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Foreign Reinsurance Companies Remain Buoyant About Unequivocal Tax Rules

Though the road has been paved on the regulatory front, there is still a need for clarity and simplification in taxation rules that are applicable to these branches

A number of foreign reinsurance companies zealous of having direct physical presence in India are on the verge of opening their branches in the country. This development comes as a result of the passage of Insurance Laws (Amendment) Bill, 2015 and the Insurance Regulatory and Development Authority of India (IRDAI) guidelines that prescribe the operational framework needed for setting-up of reinsurance branches.

Though the road has been paved on the regulatory front, there is still a need for clarity and simplification in taxation rules that are applicable to these branches.

At present, the Indian income tax law prescribes a specific taxation rule for branches of non-resident insurance companies, which requires taxable income in absence of reliable data to be computed by applying a formula, viz. World income x India sourced premium/Global premium income. However, it is not explicitly clear as to what exactly constitutes reliable data, as well as the taxation mechanism in case the same is available.

Perhaps, lack of clarity in tax rule may be owing to the fact that the income tax law has not kept pace with the recent amendment in insurance laws. Ambiguity in the taxation regime could result in protracted litigation which neither helps the government nor the industry.

Apart from the mechanism of taxation, another area of concern is applicability of Minimum Alternate Tax (MAT) to reinsurance branches. One may note that the intention behind introducing MAT was to levy minimum tax on profitable domestic companies that were not paying taxes due to tax exemptions and incentives. In this regard, the insurance/reinsurance business has some peculiar features. For instance, reinsurance branches are mandated to prepare accounts as per the guidelines prescribed by the regulator, which inter alia requires few liabilities to be valued on the basis of actuarial valuation (based on certain assumptions). Hence, one can argue that what is accounted for in the books may not always be ascertained liability.

Given that MAT provisions mandate adding back of all unascertained liabilities, a number of provisions could be required for the same to be added back in MAT computation in case of reinsurance branches. Considering these peculiar features, reinsurance branches should be exempt from MAT provisions, just as Indian life insurance companies are.

Since reinsurance branches are treated as non-resident entities for Indian tax purposes, one more area that may affect these branches is the applicability of withholding taxes on payments received by them. In the absence of lower/nil withholding tax certificate, all payments received by reinsurance branches would be subject to withholding at 40 per cent (plus applicable surcharge and education cess). This, apart from creating huge cash flow issues, could not only render business unviable, but also enhance administrative burden of claiming tax refund for reinsurance branches. A similar respite as provided to foreign bank branches in India (i.e. specific mechanism to apply for nil withholding tax certificate) may be introduced to overcome this issue.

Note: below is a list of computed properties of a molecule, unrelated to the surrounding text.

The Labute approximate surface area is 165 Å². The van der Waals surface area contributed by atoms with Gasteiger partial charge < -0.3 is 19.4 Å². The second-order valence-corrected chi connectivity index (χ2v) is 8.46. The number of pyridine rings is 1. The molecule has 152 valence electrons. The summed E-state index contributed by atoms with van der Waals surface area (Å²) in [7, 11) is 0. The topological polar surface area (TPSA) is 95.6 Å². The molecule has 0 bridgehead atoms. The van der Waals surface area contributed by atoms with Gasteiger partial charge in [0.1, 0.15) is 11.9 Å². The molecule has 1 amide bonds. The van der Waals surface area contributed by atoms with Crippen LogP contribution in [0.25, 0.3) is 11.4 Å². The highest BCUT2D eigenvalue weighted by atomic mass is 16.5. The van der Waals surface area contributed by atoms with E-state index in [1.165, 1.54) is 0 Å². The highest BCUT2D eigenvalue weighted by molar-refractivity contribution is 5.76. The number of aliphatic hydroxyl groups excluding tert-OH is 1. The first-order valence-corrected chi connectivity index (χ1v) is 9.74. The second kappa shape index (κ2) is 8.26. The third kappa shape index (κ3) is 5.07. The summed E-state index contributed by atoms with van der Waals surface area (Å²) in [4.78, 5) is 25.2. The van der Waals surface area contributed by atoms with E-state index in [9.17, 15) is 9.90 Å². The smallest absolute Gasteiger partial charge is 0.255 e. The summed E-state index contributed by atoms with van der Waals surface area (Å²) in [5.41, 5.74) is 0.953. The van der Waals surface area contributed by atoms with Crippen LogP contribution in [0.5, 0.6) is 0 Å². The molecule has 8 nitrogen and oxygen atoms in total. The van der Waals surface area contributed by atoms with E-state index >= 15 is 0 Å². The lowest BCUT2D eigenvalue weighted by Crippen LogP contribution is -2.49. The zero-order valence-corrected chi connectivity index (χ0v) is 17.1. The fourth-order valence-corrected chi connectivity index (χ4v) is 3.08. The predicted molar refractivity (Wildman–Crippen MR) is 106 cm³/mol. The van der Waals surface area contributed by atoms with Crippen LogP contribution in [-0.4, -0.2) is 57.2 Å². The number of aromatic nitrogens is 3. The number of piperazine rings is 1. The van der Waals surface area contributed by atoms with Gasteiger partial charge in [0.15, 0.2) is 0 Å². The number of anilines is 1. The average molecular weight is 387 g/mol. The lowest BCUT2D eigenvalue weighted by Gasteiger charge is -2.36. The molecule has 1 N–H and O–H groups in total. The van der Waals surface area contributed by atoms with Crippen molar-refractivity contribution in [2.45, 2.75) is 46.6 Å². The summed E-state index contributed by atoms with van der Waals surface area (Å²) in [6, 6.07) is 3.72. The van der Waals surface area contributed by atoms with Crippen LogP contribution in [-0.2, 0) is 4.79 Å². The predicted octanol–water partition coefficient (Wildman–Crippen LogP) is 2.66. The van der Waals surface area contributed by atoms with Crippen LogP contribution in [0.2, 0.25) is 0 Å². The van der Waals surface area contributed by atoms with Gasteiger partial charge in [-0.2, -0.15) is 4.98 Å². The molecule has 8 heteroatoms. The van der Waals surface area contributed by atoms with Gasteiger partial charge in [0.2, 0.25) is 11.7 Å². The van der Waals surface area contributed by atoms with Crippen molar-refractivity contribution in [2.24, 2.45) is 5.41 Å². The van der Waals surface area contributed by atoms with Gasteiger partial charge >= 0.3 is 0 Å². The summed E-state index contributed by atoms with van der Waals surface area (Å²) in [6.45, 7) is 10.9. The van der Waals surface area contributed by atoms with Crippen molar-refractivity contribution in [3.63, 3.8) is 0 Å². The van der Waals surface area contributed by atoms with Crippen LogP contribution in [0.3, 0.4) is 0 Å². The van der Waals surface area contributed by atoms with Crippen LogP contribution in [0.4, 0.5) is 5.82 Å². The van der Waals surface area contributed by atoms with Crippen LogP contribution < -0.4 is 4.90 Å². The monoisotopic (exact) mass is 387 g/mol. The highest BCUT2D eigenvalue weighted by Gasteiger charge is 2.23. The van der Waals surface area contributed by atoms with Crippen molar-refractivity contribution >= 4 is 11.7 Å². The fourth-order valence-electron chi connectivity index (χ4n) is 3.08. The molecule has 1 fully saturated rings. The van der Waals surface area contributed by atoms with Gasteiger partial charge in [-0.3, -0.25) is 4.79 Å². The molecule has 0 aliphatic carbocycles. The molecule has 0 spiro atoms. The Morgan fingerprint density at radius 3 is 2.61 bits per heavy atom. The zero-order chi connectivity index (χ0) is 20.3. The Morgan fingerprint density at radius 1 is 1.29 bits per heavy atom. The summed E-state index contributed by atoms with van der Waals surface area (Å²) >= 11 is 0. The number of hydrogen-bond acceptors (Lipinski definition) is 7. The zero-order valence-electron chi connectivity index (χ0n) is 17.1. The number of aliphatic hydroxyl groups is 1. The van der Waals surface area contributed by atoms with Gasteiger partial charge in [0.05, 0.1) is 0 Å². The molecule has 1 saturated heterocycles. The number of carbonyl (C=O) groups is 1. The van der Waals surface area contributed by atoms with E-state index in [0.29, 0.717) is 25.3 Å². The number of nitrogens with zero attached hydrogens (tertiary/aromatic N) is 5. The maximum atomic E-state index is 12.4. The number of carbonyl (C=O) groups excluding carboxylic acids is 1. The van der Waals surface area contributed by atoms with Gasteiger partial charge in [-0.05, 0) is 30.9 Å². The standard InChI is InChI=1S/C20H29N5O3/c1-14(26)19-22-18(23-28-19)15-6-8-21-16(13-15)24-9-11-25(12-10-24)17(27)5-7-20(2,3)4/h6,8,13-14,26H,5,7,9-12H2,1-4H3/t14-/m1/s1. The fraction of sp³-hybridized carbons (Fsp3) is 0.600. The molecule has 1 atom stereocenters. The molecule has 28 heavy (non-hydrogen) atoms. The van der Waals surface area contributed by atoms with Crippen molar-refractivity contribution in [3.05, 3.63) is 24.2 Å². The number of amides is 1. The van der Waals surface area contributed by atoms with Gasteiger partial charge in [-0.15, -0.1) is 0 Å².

On a related note, it may be noticed that despite the fact that life insurance companies in India are subject to a special tax regime, these companies are involved in long drawn litigation on various issues with the tax authorities. The law makers must take a clue from this and provide a simple and transparent taxation regime for reinsurance branches right from inception.

As the size of the Indian economy grows, so do the associated risks. There is also a likelihood that such risks can transgress to other countries, aided by reinsurance. Given this, the importance of a vibrant reinsurance sector for an economy like India cannot be understated. The presence of a strong foreign reinsurance market in India could help in protecting the country's capital in case of catastrophic events, and may also benefit the economy as a whole.

Thus, a specific taxation regime, post consultation with stakeholders, could not only assist in rationalising and simplifying the tax rules, but may also help in reducing litigations and promoting a conducive environment for business and growth. We remain hopeful that the upcoming Union Budget can help provide a simple taxation framework, exemption from applicability of MAT provisions, and respite from application of withholding taxes, while also showcasing the government's commitment towards ease of doing business in India.

(The views and opinions expressed herein are those of the author and do not necessarily represent the views and opinions of KPMG International or KPMG in India)

Disclaimer: The views expressed in the article above are those of the authors' and do not necessarily represent or reflect the views of this publishing house. Unless otherwise noted, the author is writing in his/her personal capacity. They are not intended and should not be thought to represent official ideas, attitudes, or policies of any agency or institution.


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insurance budget expectations taxation

Naresh Makhijani

Naresh Makhijani is Partner and Head - Financial Services at KPMG in India

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